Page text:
Wasatch-Cache National Forest:  In partnership with:  Utah State Parks and Recreation, Friends of the Utah Avalanche Center-Logan, and Utah State University College of Natural Resources.


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Logan area Avalanche Advisory

Wednesday January 23, 2008

Hello and good morning, this is Toby Weed of the Utah Avalanche Center with your Logan Area backcountry avalanche and mountain weather advisory.  It’s Wednesday January 23rd, and it’s about 7:30 in the morning.  This advisory is brought to you in part by the Friends of the Utah Avalanche Center in Logan with help from Import Auto.

Current Conditions:

Under the grip of a cold temperature inversion this morning, with the local Campbell Scientific weather stations reporting 6 degrees at 9400’ on Logan Peak and -13 down in Logan.  There’s a northwesterly breeze this morning on Logan Peak, with hourly averages in the teens.  Looks like another cold sunny day in the backcountry with high temperatures in the mountains only climbing into the teens.   You’ll be able to find nice powder conditions on most regional slopes, as the cold is preserving the snow quality.  Some sun or radiation crusts probably developed yesterday on south facing slopes.  There’s 68 inches on the ground at the Tony Grove Snotel containing 82% of the average water for the date.

Avalanche Conditions:

From the Central Wasatch yesterday, we’ve received reports of significant dry sluffs on steep slopes, small triggered wind slabs, and one backcountry explosive triggered hard slab that failed on faceted snow near the ground.  The Central Bear River Range only picked up a couple inches out of Monday’s storm, and we’ve seen less avalanche action in the mountains around Logan.  Reports from our region include loose dry sluffs on steep slopes and a few visible old wind slab crowns from last week.  The snow structure in the upper levels of the snowpack is now of interest.  It’s now quite varied and complex.  Right on top, you can find very weak re-crystallized snow or near surface facets and frost crystals or surface hoar, and sun or radiation and rime and wind crusts.  If you dig down a couple feet, a couple other strengthening buried weaknesses become apparent, and in areas with shallow overall snowcover, weak sugary snow or depth hoar continues to grow under an intense temperature gradient.

  In some areas hard wind slabs formed last week on small grained sugary snow called near surface facets.  Other slopes, with generally shallow snowcover, are plagued by faceted snow near the ground and in some cases, a stiff capping slab…

The light density and re-crystallized surface snow sluffs easily on steep slopes.   In some cases, you might be able to get enough flowing to cause a danger in terrain features like gullies or cliffs.  Fresh or forming wind slabs near ridge tops may also present a danger in exposed terrain, but they should be easy to identify and avoid.  Watch for smooth chalky looking or hollow sounding drifts on steep slopes…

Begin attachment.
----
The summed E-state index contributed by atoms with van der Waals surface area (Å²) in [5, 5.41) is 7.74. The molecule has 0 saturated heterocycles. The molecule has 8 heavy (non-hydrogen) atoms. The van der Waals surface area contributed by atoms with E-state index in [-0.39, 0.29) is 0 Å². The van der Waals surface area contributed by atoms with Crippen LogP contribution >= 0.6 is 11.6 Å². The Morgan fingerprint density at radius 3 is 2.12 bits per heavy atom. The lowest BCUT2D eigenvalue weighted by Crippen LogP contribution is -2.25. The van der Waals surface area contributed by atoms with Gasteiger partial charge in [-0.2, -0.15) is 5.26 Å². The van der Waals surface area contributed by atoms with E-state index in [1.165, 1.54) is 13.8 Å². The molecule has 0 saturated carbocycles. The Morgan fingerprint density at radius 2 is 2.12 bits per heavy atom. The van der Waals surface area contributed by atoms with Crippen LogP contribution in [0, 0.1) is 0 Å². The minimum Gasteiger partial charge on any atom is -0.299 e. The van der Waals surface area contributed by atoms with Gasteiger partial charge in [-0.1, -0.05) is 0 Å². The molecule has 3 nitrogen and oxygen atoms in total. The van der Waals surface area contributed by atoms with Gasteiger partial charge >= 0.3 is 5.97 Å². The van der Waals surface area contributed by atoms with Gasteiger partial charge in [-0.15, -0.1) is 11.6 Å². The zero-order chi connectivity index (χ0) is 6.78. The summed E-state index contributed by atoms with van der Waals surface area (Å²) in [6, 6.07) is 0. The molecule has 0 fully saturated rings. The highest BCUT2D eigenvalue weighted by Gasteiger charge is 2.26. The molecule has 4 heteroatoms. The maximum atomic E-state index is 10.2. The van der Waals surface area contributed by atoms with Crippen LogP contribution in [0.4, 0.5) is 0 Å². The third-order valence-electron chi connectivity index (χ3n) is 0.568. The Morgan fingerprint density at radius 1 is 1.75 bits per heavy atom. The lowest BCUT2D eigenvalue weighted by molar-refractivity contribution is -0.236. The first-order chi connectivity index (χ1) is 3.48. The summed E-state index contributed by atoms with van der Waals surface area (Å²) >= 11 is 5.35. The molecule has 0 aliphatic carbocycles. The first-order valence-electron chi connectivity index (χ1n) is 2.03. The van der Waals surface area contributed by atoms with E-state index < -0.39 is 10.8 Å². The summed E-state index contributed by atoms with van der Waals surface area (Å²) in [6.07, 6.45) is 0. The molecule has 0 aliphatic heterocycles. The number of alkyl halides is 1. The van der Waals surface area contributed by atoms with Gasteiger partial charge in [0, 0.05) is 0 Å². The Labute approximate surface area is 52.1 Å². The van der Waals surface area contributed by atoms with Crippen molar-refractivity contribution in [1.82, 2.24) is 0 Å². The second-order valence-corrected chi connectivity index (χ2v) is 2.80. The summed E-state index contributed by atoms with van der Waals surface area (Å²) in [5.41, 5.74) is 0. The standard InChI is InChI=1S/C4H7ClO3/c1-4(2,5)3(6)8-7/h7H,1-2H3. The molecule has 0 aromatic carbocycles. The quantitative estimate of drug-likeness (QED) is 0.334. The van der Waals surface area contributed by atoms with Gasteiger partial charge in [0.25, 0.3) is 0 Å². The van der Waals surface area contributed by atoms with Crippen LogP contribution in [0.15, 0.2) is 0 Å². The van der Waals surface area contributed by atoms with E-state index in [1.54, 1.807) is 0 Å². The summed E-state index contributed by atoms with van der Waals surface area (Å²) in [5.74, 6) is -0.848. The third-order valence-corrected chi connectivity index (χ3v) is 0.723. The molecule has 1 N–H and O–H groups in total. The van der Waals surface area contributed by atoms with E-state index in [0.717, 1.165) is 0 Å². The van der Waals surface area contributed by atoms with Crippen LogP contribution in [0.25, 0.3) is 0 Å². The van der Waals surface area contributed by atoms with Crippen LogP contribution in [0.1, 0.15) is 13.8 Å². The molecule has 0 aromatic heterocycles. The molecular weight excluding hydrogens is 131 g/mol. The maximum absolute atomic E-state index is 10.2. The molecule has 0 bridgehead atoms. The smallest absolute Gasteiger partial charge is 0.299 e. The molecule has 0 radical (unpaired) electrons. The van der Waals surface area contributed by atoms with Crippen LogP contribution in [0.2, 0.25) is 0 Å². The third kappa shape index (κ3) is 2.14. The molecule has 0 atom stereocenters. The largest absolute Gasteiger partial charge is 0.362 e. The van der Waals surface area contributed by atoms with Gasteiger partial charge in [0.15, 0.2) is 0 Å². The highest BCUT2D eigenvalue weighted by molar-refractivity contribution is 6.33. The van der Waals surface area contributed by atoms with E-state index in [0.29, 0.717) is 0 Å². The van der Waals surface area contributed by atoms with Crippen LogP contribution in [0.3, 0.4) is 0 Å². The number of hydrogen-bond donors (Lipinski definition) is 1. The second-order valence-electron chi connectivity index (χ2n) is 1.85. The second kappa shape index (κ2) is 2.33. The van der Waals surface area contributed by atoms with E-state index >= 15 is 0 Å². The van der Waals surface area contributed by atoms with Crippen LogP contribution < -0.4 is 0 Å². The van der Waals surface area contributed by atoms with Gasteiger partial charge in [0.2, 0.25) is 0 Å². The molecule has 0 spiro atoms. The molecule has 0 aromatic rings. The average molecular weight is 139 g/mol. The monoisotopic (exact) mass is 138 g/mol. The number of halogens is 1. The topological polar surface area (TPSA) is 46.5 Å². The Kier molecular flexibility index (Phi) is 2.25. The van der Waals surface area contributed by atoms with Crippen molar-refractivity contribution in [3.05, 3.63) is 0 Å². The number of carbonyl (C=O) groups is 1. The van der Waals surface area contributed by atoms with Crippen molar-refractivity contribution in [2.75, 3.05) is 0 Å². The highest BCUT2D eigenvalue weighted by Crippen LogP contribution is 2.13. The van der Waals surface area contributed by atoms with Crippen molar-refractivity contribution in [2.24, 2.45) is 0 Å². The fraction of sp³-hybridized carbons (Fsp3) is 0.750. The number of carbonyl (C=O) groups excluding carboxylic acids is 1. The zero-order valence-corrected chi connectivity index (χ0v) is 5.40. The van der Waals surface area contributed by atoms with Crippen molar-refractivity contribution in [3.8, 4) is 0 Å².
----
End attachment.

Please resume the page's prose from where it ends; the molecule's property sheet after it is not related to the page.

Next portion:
Bottom Line:

  There’s a MODERATE danger and you might trigger avalanches on some very steep slopes in the backcountry, especially in previously drifted areas with a shallow overall snowcover.  A LOW danger exists on most steep slopes in the region, and significant avalanches are generally unlikely.  Use good snow assessment and safe travel techniques to minimize your risks.

Mountain Weather:

 Expect mostly clear and cold weather today. The closed low spinning off the California coast will move eastward over the region tomorrow, bringing a good chance for some snow to our mountains.  The flow will be out of the southwest, and the bulk of the precipitation should stay to our south.  Storminess is forecast for the weekend as the kicker low swings through, but a stronger low, this time complete with a tropical tap, will affect the region on around late Sunday into Monday.  Strong winds starting this weekend and lots of new snow by early next week are a good bet.

 General Information:

Check out photos of avalanches in the Logan Area on our images page.

Go to the Avalanche Encyclopedia if you have any questions about terms I use in the advisory

 I'm very interested to know what you're seeing out there.  Please e-mail observations to me at [email protected] or leave me a message at 755-3638, especially if you see or trigger an avalanche in the backcountry. We keep all observations confidential.

The second annual avalanche awareness ride is Saturday Feb. 2nd and we’d love to see all of you there!  Proceeds help to support snowmobile specific avalanche awareness projects. Details can be found at http://www.avarides.com/

- January 24th, 26th and 27th, Avalanche Fundamentals, Level 1 Class (Certification), presented by Friends of the Utah Avalanche Center in Logan. Classroom, Thursday 6:00 at the Logan Ranger District offices at 1500 E. hwy 89… ($90, Please pre-register with the friends at [email protected]) Field Sessions, Saturday and Sunday January 26th and 27th, 8:00

This advisory will expire in 24 hours from the posting time.

The information in this advisory is from the U.S. Forest Service, which is solely responsible for its content.  This advisory describes general avalanche conditions and local variations always occur.